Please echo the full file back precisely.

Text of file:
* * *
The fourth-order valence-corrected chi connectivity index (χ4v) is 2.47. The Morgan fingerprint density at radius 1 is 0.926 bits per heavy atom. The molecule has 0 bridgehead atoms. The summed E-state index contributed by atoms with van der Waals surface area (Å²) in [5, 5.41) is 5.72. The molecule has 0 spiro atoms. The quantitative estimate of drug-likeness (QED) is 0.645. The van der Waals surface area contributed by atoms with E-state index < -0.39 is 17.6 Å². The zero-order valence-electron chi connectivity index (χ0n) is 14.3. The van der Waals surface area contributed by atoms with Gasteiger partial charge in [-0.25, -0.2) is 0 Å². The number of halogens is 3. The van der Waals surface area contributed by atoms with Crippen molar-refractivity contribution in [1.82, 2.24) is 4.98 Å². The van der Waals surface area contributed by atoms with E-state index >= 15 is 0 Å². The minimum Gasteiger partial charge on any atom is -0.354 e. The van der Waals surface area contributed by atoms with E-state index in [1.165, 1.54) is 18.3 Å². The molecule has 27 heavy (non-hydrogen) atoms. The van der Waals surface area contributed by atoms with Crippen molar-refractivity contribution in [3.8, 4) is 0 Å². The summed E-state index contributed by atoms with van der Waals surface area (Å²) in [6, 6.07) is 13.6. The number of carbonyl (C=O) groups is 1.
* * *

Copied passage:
The fourth-order valence-corrected chi connectivity index (χ4v) is 2.47. The Morgan fingerprint density at radius 1 is 0.926 bits per heavy atom. The molecule has 0 bridgehead atoms. The summed E-state index contributed by atoms with van der Waals surface area (Å²) in [5, 5.41) is 5.72. The molecule has 0 spiro atoms. The quantitative estimate of drug-likeness (QED) is 0.645. The van der Waals surface area contributed by atoms with E-state index < -0.39 is 17.6 Å². The zero-order valence-electron chi connectivity index (χ0n) is 14.3. The van der Waals surface area contributed by atoms with Gasteiger partial charge in [-0.25, -0.2) is 0 Å². The number of halogens is 3. The van der Waals surface area contributed by atoms with Crippen molar-refractivity contribution in [1.82, 2.24) is 4.98 Å². The van der Waals surface area contributed by atoms with E-state index >= 15 is 0 Å². The minimum Gasteiger partial charge on any atom is -0.354 e. The van der Waals surface area contributed by atoms with E-state index in [1.165, 1.54) is 18.3 Å². The molecule has 27 heavy (non-hydrogen) atoms. The van der Waals surface area contributed by atoms with Crippen molar-refractivity contribution in [3.8, 4) is 0 Å². The summed E-state index contributed by atoms with van der Waals surface area (Å²) in [6, 6.07) is 13.6. The number of carbonyl (C=O) groups is 1.